The Life Chest Africa
greed loses what it has gained
In the second book of the Life Chest series, The Life Chest: Africa, Josh and Bernie travel the length of the continent of Africa to find a priceless treasure. As they search for seven life chests that hold clues to the location of a legendary diamond mine, the cousins and their new companions encounter excitement and danger, including a gang of ruthless poachers who would kill to get their hands on the sacred diamonds.
One lazy afternoon, Bernie and Josh look through the African treasures in Great-Great-Grandpa Kim’s life chest. They discover the tale of the sacred diamonds from a story in Gramps’ journal about a Zulu shaman and his people who were forced to work in the diamond mines. When they also find a hand drawn map and a dinner plate with painted clues, they decide to travel to Africa, attempt to recover the diamonds, and use them to help the African people and animals.
Get ready to travel with Josh and Bernie on their fascinating journey, from a safari camp in South Africa to the magnificent Mount Kilimanjaro, as they experience the magic, mystery and wonder of Africa’s life chest story.
The Life Chest: Africa - A Review
Greed Loses What It Has Gained
This exciting adventure tale teaches many valuable life lessons to those who seek earthly rewards.
Kim Yost’s novel The Life Chest: Africa is an adventure story with deep historical background. The narrative relates a contemporary parable about greed, good, and evil told through the lens of an extended family sharing generations of experiences.
Two cousins, Josh and Bernie, follow a treasure map through the wilds of Africa on a search for missing diamonds. These two are experienced adventurers, having shared an exciting trip through Asia in the prequel to this instalment of the Life Chest series.
The novel is challenging to classify, as it operates on a couple of different levels. The historical background of the trip forms part of the detailed narrative and relates the development of the African continent over the past century or so. On another level is the cousins’ journey itself. Character development is not essential to the purpose or success of the book, the point of which seems to be the lessons learned along the way, not the people who populate the pages.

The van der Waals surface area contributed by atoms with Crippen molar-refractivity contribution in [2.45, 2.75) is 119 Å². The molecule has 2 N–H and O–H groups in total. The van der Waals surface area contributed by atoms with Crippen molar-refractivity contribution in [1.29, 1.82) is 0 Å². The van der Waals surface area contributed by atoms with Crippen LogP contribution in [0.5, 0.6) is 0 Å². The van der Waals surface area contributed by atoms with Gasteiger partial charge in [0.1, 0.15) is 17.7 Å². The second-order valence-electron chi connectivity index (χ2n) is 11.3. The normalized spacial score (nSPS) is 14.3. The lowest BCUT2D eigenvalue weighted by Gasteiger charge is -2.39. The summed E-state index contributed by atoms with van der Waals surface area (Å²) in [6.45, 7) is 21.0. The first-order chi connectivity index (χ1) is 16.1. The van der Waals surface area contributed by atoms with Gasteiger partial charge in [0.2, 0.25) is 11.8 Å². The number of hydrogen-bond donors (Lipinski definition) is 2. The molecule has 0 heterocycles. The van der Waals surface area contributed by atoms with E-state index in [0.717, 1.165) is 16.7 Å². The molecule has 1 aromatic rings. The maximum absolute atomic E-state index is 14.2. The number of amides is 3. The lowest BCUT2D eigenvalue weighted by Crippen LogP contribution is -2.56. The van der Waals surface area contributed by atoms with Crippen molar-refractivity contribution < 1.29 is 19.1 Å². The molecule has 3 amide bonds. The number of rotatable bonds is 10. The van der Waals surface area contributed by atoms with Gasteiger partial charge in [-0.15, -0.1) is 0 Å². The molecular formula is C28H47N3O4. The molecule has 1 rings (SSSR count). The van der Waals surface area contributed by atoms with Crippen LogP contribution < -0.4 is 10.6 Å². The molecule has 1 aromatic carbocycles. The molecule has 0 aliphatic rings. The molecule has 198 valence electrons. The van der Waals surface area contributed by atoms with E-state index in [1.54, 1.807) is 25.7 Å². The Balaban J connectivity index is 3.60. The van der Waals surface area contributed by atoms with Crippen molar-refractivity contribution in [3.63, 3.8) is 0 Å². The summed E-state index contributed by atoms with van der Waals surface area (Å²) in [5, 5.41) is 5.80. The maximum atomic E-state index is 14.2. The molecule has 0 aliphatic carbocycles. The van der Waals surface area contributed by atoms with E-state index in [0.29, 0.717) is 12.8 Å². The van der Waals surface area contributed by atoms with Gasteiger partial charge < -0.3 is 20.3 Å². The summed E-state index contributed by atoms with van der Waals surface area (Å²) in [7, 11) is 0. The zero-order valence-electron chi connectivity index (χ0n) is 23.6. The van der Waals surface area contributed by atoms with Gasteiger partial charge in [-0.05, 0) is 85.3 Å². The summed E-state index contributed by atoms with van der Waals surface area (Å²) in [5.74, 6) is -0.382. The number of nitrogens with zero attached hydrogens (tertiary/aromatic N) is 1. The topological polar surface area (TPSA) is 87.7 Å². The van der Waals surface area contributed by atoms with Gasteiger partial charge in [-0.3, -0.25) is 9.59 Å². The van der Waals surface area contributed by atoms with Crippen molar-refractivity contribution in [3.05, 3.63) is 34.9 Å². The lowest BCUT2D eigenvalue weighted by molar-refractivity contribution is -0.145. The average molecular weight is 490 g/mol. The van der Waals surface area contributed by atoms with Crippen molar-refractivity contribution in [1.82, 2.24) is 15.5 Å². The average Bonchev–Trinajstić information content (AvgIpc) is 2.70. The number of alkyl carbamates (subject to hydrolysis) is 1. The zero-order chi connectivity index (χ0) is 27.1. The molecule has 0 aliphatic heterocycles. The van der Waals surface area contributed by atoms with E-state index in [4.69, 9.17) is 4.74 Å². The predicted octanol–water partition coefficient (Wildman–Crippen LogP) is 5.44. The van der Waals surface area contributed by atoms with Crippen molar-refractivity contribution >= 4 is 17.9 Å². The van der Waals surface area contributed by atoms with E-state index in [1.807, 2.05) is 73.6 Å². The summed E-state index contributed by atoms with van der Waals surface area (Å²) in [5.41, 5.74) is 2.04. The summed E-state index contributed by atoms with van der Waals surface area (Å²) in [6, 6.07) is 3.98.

Even so, many characters and generations are involved. To help in keeping track of them, there is an appendix titled “Character Map.” This map includes a page for the “American, Canadian and British Characters,” two pages for the “good Guys,” and another page for the “bad Guys” in Africa. Most of the African characters have names that translate as symbolic concepts: Winna Sylla means “friend,” and General Erasto Okoro is “Man of Peace.”
An inanimate object, the “Life Chest,” plays an essential role in the novel. At critical points in the story, the adventurers discover a chest, and in it, along with other objects relating to the life of its owner, important clues needed to move the plot forward. Disbelief must be suspended to accept the premise that many people in Africa have such chests. The book also promotes a company (operated by the author’s wife, Donna) that markets “Life Chests.” Still, the story teaches valuable life lessons. The intrepid treasure seekers, Josh and Bernie, are continuously dedicating whatever rewards they find to worthwhile causes, such as schools and community farms.
The Life Chest is handsomely printed on magazine-quality paper with plenty of colorful illustrations that cleverly enhance the plot and heighten the reading experience. This intriguing package contains an exciting tale that is fun to read, a valuable history lesson that educates the uninformed, and a message on positive values for the modern world. Middle school students will enjoy this book, as will older readers.